The nineteenth-century environment of the European colonial officials was one in which secret societies dominated the intellectual landscape. Foremost among these was the order of Freemason, which had commanded the membership of such luminaries as Benjamin Franklin, Frederick the Great of Prussia, Wolfgang Mozart, and Voltaire. Many of the civil servants were members themselves, and the rest were certainly aware of the Freemasons' existence.
The Masons constituted one of the oldest and largest fraternal organizations in the world. Many of its ideals and rituals stemmed from the period of cathedral building between the tenth and sixteenth centuries, a time when the stoneworkers or masons formed guilds in various European cities and towns. As one such group, the "free masons" traveled from community to community and organized themselves into lodges. With the decline of cathedral building, these lodges became purely social societies, joined by men who had never even thought of working with their hands. Contemporary Masons trace their origins to the formation of the Grand Lodge of England in 1717. From there, the movement spread quickly to the Continent, where between 1770 and 1832 it took on political and military overtones.
The Western discovery of secret societies in China at a time of widespread suspicion of this darker side of Masonry caused Freemasons to seize on the find to prove that theirs was an honorable order that had originated in antiquity. As a result, when European civil servants encountered the Tiandihui and its offshoots in Asia, they immediately focused on the similarities between the secret societies of the East and West. Freemason intellectuals created the myth that the Chinese and Masonic orders were descendants of a common mystic ancestor. Masonic historians propounded the idea that their order had originated in the ancient Near East and spread into both the Orient and the Occident, and Freemason intellectuals adopted the "comparative method" to demonstrate that their mandate dated back thousands of years. At the same time, no Freemason wished to accept responsibility for or be identified with the illegal activities of the Chinese societies. Thus polemical discussions on the relationship between the contemporary societies in China and the West were carried on in Masonic journals.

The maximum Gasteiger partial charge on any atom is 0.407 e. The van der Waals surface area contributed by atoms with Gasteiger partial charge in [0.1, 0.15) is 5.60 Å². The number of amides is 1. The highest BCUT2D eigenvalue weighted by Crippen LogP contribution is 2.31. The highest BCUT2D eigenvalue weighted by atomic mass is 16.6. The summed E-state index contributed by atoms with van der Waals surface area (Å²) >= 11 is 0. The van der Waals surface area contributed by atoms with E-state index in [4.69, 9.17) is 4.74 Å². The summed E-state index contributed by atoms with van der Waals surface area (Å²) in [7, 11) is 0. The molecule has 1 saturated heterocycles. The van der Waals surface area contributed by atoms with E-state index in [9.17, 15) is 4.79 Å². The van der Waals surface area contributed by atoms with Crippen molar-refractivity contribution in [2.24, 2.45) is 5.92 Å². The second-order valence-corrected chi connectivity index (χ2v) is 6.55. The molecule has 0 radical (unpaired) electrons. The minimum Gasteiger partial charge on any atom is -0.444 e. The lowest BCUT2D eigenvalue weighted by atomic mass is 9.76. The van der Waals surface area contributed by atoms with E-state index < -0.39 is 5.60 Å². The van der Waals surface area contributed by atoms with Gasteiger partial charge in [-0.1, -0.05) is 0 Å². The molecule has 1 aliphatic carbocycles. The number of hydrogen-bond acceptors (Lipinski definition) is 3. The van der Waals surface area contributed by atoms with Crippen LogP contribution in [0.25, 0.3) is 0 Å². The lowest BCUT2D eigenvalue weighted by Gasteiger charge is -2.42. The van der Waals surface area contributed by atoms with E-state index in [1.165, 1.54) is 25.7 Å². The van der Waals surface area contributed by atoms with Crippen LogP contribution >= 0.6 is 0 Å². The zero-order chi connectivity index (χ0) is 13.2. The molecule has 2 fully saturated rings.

Even though the common origin theory has long since been disavowed, and the commonalities between the Tiandihui and Freemasonry attributed to mere circumstance, there are, at first glance, striking similarities. Both were fraternal orders that relied on brotherhood as a social leveler. Both were divided into largely autonomous subunits, known in the West as chapters or lodges, that were loosely linked with one another through common initiation ceremonies. And perhaps most tellingly, both used the symbolism of the triangle. By the mid-nineteenth century, as we shall see, "Triad" had come into widespread usage among Westerners as a generic term for the Tiandihui and its offshoots. For the Masons, the triangle, along with the circle, was a key symbol. Originally venerated for the same reason the ancient Pythagoreans venerated Itas the simplest means of enclosing a surface with straight linesit later, in revolutionary Masonry, became imbued with the additional symbolism of Pythagorean occultism. Revolutionary groups held that the three elements of naturefire, water, and earthhad to be energized by an "all animating principle" or "point of sunrise" represented as a dot in the center of an equilateral triangle. Any letter, symbol, or maxim that a particular group wished to venerate was given this central place of authority within the triangular seal.